Gretchen Whitmer Says Social Media 'Absolutely' Plays Role in U.S. Extremism

Watch the full interview on ASP.

Michigan Governor Gretchen Whitmer said during a recent interview with actors Chris Evans and Mark Kassen that technology and social media "absolutely" played a role in the rise of extremism in the U.S.

The Democratic governor appeared on A Starting Point for a discussion with Evans and Kassen about domestic terrorism in the wake of the riot at the U.S. Capitol on January 6 and a kidnapping plot that targeted her last year. While Whitmer credited former President Donald Trump's rhetoric with raising the temperature in U.S. political discourse, she said social media also has a way of magnifying vitriolic speech.

"We know that technology has absolutely, social media has absolutely played a role in the growth of extremism in America," Whitmer said. She pointed to engagement among users as one of the ways social media companies measure success. "Their motivation is to incentivize additional usage, and the trouble is that content that's controversial gets a lot of eyeballs."

Whitmer said that while she fights for the right to free speech, the rules get trickier for speech that puts other people in danger. She gave the example of not being allowed to yell "fire" in a crowded theater, due to the dangers that doing so can pose.

"We don't have freedom from the consequences of that speech every time," she said.

Gretchen Whitmer A Starting Point
Michigan Governor Gretchen Whitmer said social media “absolutely” plays a role in the rise of extremism in the U.S. during a recent interview with A Starting Point. In the photo above, Whitmer speaks during a drive-in campaign rally with Democratic presidential nominee Joe Biden and former President Barack Obama at Belle Isle on October 31, 2020, in Detroit. Drew Angerer/Getty

Whitmer appeared to make another reference to Trump in calling for Americans to hold their political leaders accountable for their rhetoric. "When someone with the biggest megaphone in the world tweets something that inspires others to act, we have to hold people accountable," she said. "Whether it is aimed at a governor or a public health official or someone who is a political enemy or a corporate competitor, it's unacceptable to incite people to take on dangerous actions that can hurt your fellow Americans."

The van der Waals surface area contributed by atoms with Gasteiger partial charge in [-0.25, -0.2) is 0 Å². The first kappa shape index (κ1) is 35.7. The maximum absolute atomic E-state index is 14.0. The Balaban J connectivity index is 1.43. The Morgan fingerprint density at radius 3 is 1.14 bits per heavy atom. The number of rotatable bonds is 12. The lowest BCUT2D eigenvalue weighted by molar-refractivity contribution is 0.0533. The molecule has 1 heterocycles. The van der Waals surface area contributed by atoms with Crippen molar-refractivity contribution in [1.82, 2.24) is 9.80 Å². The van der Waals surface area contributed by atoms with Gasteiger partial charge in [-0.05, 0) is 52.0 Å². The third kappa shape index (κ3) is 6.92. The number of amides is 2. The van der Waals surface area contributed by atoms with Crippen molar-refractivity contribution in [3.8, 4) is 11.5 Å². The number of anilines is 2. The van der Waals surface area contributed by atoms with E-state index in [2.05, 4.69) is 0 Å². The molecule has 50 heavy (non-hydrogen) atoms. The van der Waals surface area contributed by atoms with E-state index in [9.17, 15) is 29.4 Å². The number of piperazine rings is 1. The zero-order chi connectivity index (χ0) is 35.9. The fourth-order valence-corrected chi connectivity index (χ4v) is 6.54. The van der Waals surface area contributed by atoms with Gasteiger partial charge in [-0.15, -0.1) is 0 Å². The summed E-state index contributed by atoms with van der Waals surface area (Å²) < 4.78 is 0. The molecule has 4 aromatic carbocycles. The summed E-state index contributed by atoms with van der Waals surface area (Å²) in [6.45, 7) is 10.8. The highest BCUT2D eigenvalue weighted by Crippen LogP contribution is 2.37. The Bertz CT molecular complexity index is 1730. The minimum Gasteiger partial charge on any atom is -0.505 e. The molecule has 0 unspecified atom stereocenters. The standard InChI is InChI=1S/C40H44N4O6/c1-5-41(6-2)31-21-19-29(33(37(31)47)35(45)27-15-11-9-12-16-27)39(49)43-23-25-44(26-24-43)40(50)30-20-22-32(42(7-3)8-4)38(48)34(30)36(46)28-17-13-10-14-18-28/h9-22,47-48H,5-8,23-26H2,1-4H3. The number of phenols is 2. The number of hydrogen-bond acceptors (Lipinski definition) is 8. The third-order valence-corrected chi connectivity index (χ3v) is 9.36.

Trump has received extensive criticism for going on social media and encouraging widely debunked conspiracy theories about voter fraud in relation to the 2020 presidential election. Following the election, Twitter and Facebook began flagging some of his posts as containing disputed information as a way to warn other users about the content. After the January 6 riot, both social media companies suspended Trump's accounts, preventing him from using the outlets to communicate with his supporters.

The power social media companies possess has been the subject of debate on Capitol Hill for years. The CEOs of Twitter and Facebook are among those who have testified before the Senate Committee on the Judiciary in recent months to discuss how posts are regulated, particularly in regards to the spread of misinformation.

Moving forward, Whitmer said Congress and the Department of Homeland Security should be "relentless" in addressing domestic terrorism.

"I think they have to be relentless in the pursuit to hold people accountable," she said, adding that "there have to be consequences" for those involved in the Capitol riot on January 6.

"I think we also need to hold our leaders accountable in terms of their rhetoric," Whitmer continued. "Every time a Twitter storm would start, it could inspire others, and we have to I think be mindful of that."

Newsweek reached out Whitmer for further comment and to Senator Dick Durbin, the chair of the Senate Committee on the Judiciary, for comment and will update this article with any response.